If Craigslist is the modern day Classified section, then Neighborhoodr is its editorial component. It acts like a newspaper for each neighborhood, filled with little stories. In New York City, people move around a lot. (I’m only 26 and am now living in my 7th apartment in NYC.) There’s also a lot going on in New York and its inhabitants are notorious for wanting to share that information. Neighborhoodr provides local content for 60 New York City neighborhoods, so that wherever you are, or whenever you move, they’ve got a news local outlet for you to browse, contribute to and share.
Here’s how it works. Visit the Neighborhoodr site and pick your neighborhood, which takes you to the specific Tumblr blog. View the blog’s content or click the big red button to submit a post. Once you’ve submitted a post it will be added into a queue to pass by the eyes of one of Neighborhoodr’s 50 local moderators.
Gawker‘s Richard Blakeley and Reuters‘ Anthony De Rosa officially launched Neighborhoodr in September 2009. While Neighborhoodr doesn’t aim to be the go to place for political crises in the world, it was the go to place for local Brooklynites to share information and read about the tornadoes that touched down in the hood this fall. And a local Williamsburg resident even used the blog to find her lost puppy.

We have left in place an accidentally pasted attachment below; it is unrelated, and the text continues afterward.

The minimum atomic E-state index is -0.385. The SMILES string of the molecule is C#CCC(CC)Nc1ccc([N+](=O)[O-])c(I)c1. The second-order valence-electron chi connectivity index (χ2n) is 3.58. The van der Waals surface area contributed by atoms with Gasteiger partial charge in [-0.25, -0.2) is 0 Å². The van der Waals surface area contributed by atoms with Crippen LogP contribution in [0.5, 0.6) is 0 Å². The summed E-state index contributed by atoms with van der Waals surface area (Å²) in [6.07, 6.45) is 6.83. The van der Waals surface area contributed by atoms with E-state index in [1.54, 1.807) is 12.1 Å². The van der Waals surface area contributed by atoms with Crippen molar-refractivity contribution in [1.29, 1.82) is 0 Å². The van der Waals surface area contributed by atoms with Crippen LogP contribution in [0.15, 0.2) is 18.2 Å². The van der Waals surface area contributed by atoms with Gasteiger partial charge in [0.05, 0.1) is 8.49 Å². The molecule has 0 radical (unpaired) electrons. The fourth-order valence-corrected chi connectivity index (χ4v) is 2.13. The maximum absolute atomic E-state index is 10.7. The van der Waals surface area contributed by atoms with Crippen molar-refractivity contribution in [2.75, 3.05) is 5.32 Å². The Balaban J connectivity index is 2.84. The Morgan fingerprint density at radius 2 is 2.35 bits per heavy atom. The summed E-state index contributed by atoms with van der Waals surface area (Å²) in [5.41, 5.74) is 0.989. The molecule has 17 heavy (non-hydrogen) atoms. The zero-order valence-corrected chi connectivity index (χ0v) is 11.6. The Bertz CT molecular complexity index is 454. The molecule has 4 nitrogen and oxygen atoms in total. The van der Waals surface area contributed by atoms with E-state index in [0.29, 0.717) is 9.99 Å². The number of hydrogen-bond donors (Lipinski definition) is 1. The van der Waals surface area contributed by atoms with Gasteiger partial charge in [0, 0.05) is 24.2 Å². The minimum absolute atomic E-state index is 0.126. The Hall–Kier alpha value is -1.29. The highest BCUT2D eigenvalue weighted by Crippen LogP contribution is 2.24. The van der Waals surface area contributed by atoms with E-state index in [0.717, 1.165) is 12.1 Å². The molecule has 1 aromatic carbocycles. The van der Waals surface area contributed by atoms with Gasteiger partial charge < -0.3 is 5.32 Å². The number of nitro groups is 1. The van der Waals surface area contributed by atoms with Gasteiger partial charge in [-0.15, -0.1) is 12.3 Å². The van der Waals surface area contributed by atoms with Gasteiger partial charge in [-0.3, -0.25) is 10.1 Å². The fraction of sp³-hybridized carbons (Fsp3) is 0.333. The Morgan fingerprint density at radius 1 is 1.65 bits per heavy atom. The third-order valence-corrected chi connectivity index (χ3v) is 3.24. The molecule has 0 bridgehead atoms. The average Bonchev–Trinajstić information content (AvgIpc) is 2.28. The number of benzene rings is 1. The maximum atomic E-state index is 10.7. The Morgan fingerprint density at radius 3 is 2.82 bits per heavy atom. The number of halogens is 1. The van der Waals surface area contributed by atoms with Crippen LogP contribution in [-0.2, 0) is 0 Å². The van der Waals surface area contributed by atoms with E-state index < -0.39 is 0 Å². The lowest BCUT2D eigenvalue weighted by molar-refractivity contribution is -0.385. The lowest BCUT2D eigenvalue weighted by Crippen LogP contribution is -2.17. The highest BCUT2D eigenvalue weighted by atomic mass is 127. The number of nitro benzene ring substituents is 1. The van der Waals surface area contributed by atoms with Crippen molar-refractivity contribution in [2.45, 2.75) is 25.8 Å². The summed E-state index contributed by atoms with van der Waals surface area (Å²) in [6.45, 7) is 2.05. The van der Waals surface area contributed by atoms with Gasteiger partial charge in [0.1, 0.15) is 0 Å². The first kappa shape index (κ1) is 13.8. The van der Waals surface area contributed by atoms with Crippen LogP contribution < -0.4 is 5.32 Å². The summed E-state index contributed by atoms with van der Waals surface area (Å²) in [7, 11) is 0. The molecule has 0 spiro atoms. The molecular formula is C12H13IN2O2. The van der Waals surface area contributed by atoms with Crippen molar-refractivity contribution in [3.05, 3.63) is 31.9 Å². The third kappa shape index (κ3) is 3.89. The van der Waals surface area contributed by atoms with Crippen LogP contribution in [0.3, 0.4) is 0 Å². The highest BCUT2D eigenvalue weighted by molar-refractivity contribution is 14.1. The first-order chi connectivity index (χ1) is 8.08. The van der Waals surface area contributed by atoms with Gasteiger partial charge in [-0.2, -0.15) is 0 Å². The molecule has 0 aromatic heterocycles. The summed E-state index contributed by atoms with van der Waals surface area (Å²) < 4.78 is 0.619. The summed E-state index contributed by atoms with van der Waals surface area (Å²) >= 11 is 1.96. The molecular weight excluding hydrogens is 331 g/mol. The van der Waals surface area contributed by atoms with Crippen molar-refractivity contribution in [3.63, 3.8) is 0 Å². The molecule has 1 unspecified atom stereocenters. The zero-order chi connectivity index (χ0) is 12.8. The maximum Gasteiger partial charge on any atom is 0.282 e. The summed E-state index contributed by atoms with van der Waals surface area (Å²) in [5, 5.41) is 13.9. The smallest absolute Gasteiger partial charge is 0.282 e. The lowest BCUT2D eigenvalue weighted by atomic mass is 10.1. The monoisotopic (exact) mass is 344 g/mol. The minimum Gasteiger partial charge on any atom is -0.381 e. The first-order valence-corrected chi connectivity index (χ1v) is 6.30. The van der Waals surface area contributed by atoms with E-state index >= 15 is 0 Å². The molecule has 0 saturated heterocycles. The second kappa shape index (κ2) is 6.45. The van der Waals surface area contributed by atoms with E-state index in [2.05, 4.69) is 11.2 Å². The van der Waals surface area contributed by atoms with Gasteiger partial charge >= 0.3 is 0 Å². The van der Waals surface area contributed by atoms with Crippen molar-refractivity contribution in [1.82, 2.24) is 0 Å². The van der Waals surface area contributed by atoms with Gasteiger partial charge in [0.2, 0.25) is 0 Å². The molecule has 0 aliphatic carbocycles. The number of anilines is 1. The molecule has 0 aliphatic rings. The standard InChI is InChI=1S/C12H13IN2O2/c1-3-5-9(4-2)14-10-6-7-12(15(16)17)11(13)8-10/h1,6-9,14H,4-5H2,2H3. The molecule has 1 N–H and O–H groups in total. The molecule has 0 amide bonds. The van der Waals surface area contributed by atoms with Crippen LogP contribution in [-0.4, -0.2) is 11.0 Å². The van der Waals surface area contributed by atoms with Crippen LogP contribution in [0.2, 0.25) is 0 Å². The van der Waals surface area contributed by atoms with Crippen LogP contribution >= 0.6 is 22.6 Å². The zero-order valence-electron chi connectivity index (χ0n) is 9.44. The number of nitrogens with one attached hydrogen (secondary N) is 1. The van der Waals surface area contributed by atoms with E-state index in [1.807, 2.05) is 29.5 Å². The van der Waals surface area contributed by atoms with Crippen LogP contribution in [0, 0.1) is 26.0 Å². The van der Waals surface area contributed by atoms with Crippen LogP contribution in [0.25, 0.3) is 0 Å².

“The simple fact of the matter is nobody has quite cracked the hyper-local news market yet, and of all the attempts Neighborhoodr comes closest in terms of functionality, reach, quality and engaged users. We are also aware it’s going to take several more years before we’re at the intersection of hyper-local and user submitted blog content, but when we get there we hope to be right in the middle of it,” says Co-Founder Richard Blakeley.
Neighborhoodr is riding atop a pretty big wave. Tumblr hit 1.2 billion pageviews in the U.S. in October, up 1,540% from the year before, according to a recent TechCrunch article. Yesterday, Tumblr announced that their network has expanded to more than 11 million blogs. And RWW just reported that in fact Tumblr now has more page views and money than WordPress.
Co-founders Blakeley and DeRosa are bullish on Tumblr. “Tumblr is way more viral than Twitter and tweets have a short shelf life,” says Blakeley. “But Twitter does act like CB radio, leading eyeballs to Tumblr.” Since they use Tumblr, they measure their user base by subscriptions not page views. In less than a year they’ve grown from 600 subscribers to over 3,000. “I like to call re-blogs ‘sideways traffic,'” Blakeley says, “Because when you see something good enough, you just have to reblog it because it’s so easy.”
And the best part about Tumblr? The site is free for users and there’s literally no overhead for the site. In fact, they haven’t put a penny into the operation since it started. But they have started to make money. They’ve signed up their first advertiser, Tanqueray, the gin company, that is sponsoring a “cocktail safari” in Manhattan for the team and their friends as I write this post. De Rosa says the blog will be a powerful tool for businesses who don’t want to take out expensive ads in sites like Eater but want to cheaply advertise to a hyper local, targeted market. While they haven’t nailed down a number yet, ad space on the site will be in the ball park of $100 p/month.
With 3,000 dedicated contributors who know how to spread content virally, I’m feeling pretty bullish on Neighborhoodr. After all, how could you live in a neighborhood, use Tumblr and not want to follow your local news?